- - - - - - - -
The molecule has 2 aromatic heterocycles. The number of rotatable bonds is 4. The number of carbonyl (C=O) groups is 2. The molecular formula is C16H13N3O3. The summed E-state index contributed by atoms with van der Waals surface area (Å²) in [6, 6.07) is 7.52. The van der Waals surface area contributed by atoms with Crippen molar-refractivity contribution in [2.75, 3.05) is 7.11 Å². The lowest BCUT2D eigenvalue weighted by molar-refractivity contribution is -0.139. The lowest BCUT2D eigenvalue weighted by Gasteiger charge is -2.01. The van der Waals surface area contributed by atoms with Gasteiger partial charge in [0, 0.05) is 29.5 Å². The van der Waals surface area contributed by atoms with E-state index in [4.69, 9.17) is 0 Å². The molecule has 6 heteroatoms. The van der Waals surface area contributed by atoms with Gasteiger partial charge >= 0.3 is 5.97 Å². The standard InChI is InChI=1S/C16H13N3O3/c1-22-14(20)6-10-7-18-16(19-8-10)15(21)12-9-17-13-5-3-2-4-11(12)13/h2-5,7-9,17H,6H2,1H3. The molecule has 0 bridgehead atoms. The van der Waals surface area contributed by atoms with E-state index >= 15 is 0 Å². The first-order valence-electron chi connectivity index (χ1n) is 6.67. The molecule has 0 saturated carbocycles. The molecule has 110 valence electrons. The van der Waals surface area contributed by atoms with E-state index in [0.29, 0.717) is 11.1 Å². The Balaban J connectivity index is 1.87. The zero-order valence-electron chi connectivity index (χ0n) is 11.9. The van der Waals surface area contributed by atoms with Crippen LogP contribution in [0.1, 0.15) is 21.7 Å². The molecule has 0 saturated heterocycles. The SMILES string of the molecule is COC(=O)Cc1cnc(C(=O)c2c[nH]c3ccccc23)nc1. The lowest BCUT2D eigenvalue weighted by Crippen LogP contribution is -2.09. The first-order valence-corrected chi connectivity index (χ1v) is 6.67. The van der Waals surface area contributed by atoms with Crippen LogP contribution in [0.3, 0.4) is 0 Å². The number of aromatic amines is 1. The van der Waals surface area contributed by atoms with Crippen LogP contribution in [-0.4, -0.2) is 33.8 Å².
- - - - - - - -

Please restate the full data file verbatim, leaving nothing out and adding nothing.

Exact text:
The molecule has 2 aromatic heterocycles. The number of rotatable bonds is 4. The number of carbonyl (C=O) groups is 2. The molecular formula is C16H13N3O3. The summed E-state index contributed by atoms with van der Waals surface area (Å²) in [6, 6.07) is 7.52. The van der Waals surface area contributed by atoms with Crippen molar-refractivity contribution in [2.75, 3.05) is 7.11 Å². The lowest BCUT2D eigenvalue weighted by molar-refractivity contribution is -0.139. The lowest BCUT2D eigenvalue weighted by Gasteiger charge is -2.01. The van der Waals surface area contributed by atoms with Gasteiger partial charge in [0, 0.05) is 29.5 Å². The van der Waals surface area contributed by atoms with E-state index in [4.69, 9.17) is 0 Å². The molecule has 6 heteroatoms. The van der Waals surface area contributed by atoms with Gasteiger partial charge >= 0.3 is 5.97 Å². The standard InChI is InChI=1S/C16H13N3O3/c1-22-14(20)6-10-7-18-16(19-8-10)15(21)12-9-17-13-5-3-2-4-11(12)13/h2-5,7-9,17H,6H2,1H3. The molecule has 0 bridgehead atoms. The van der Waals surface area contributed by atoms with E-state index >= 15 is 0 Å². The first-order valence-electron chi connectivity index (χ1n) is 6.67. The molecule has 0 saturated carbocycles. The molecule has 110 valence electrons. The van der Waals surface area contributed by atoms with E-state index in [0.29, 0.717) is 11.1 Å². The Balaban J connectivity index is 1.87. The zero-order valence-electron chi connectivity index (χ0n) is 11.9. The van der Waals surface area contributed by atoms with Crippen LogP contribution in [0.1, 0.15) is 21.7 Å². The molecule has 0 saturated heterocycles. The SMILES string of the molecule is COC(=O)Cc1cnc(C(=O)c2c[nH]c3ccccc23)nc1. The lowest BCUT2D eigenvalue weighted by Crippen LogP contribution is -2.09. The first-order valence-corrected chi connectivity index (χ1v) is 6.67. The van der Waals surface area contributed by atoms with Crippen LogP contribution in [0.3, 0.4) is 0 Å². The number of aromatic amines is 1. The van der Waals surface area contributed by atoms with Crippen LogP contribution in [-0.4, -0.2) is 33.8 Å².